Personal mobility aid sellers could take months to adjust speed limits, sell off old stock

Personal mobility aid sellers could take months to adjust speed limits, sell off old stock


A delivery rider on a personal mobility aid (PMA). (File photo: Try Sutrisno Foo)
(Source: By Koh Wan Ting | channelnewsasia | Singapore | 20 Dec 2023)

SINGAPORE: Most personal mobility aids (PMAs) currently being sold in Singapore will not meet proposed requirements to cut their maximum speeds, according to retailers.

They told CNA that more time would be needed to sell off or reprogramme existing stock, following the release of a report on Thursday (Dec 14) aimed at regulating PMA use.

Authored by the Active Mobility Advisory Panel and submitted to the Ministry of Transport, the report's recommendations also included allowing only users with certified medical needs or walking difficulties to use mobility scooters.

PMAs include mobility scooters and motorised wheelchairs.

The report comes after focus groups raised concerns over the misuse of PMAs by those who appear able-bodied, and the lack of regulations on the purchase and safe use of the devices.

The panel thus suggested reducing the speed limit of all motorised PMAs from 10kmh to 6kmh, to better reflect the typical walking speed of path users, which is between 4kmh and 6kmh.

It also proposed that retailers be required to sell PMAs with a maximum device speed of 6kmh, with a transitionary period to clear existing stock and obtain devices that adhere to the speed limit.

The government will study the recommendations before taking any next steps.

In response to CNA's queries, the Land Transport Authority said there were eight accidents involving PMAs that occurred off the roads, from January to June.

PMA distributor Falcon Mobility's managing director Warren Chew said the recommendations were "long overdue".

"On the pavements, there are already many three-wheeled e-scooters that travel faster than 10kmh (and are) sold under the guise of PMAs," he said.

He added that these devices go as fast as 25kmh to 30kmh, which is illegal and poses serious threats to pedestrians.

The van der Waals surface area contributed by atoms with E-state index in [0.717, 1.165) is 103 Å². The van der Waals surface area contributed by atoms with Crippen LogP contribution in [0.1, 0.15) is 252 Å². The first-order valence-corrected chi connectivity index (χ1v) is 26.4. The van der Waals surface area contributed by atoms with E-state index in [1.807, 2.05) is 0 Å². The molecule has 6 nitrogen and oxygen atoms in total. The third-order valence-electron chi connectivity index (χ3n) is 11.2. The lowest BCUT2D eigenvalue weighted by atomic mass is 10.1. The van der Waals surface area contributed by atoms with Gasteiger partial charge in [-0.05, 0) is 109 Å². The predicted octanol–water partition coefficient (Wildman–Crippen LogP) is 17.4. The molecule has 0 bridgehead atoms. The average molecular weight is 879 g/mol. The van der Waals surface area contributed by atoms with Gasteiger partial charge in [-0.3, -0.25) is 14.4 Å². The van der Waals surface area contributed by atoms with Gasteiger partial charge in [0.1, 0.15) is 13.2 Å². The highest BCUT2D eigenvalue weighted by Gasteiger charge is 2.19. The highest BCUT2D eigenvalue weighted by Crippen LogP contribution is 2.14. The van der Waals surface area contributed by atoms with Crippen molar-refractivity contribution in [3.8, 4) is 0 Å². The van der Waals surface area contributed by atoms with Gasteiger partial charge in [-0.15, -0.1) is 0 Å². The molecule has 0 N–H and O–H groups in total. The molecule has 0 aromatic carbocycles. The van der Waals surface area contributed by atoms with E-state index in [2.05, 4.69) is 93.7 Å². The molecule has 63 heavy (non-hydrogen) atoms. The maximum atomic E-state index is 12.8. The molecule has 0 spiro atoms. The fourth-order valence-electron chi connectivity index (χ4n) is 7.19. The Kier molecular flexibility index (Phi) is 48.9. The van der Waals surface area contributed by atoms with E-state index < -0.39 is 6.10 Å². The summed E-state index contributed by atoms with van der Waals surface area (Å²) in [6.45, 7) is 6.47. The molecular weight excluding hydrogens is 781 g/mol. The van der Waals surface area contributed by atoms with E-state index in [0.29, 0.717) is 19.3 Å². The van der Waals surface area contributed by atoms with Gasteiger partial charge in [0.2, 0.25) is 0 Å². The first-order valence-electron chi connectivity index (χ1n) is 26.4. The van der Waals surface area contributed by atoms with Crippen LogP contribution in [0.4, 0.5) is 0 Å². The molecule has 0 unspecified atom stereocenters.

"However ... rules are useless if they are not enforced," said Mr Chew. "If the new recommendations become law, enforcement must be stringent for the rules to be effective."

Mr Chew told CNA that Falcon Mobility would need six months to comply with a reduced speed limit for PMAs.

About 20 per cent of their electric wheelchairs and 75 per cent of mobility scooters are above the threshold and have maximum speeds of up to 10kmh, he said.

Depending on the device, Falcon Mobility will charge between S$30 and S$90 to reprogramme its speed limit - a service which may take anywhere from 30 minutes to two hours, according to Mr Chew.

He expects "thousands" of customers asking for their devices to be reprogrammed, and was concerned his company would be unable to cope with a "tsunami" of requests.

DNR Wheels' sales and business development manager Jackson Teo said all of the disability equipment provider's mobility scooters would be affected by a reduced speed limit.

While staff would be able to reprogramme them, the company will also need up to half a year to discuss with its manufacturer the production of PMAs with a default maximum speed of 6kmh.

Retailer Mobot's brand manager Bobby Lai said his company might not be able to clear inventory accumulated for the holiday season. It would take up to four months to sell existing stock, he added.

In an Instagram poll by CNA, respondents said they often saw families using PMAs as a form of transport around neighbourhoods and more commonly, food delivery riders on PMAs and speeding on paths.

"One even livestreams his delivery and honks at pedestrians (while) speeding on the pavement," said an Instagram user by the name of Joshua Tan.

Mirroring observations by the mobility panel's focus groups, other poll respondents said the PMA riders appeared to be able-bodied, and that some were abusing the devices for their own entertainment.

Food delivery companies told CNA they would support riders should the proposed recommendations come to pass. They did not share how they would ensure riders complied with the requirements.

A Deliveroo spokesperson said that as part of supporting the diverse needs of riders, including those with disabilities, the company was "open" to them using vehicles that comply with local regulations, including PMAs, to fulfil their deliveries.

"The wellbeing and safety of our riders are always our top priorities, and we will continue to establish an inclusive environment for riders and the wider community."

The Grab platform said a "small percentage" of delivery riders use PMAs currently.

"We will work closely with the government and do our best to support our delivery-partners through any transition if the recommendations are accepted," a spokesperson said.

In a statement, foodpanda said it gave delivery riders the "freedom to sustain their livelihoods and pursue their goals".

"Foodpanda maintains its commitment to making platform work safe, inclusive and accessible to all delivery partners. The safety and welfare of our delivery partners, regardless of delivery mode, and the wider community continues to be our number one priority," a spokesperson said.

Foodpanda also said it hoped that government policies would consider the impact on the livelihoods of delivery riders.

"We stand ready to work closely with authorities towards improving guidelines around the use of PMAs and an implementation that is fair to all stakeholders," it added.

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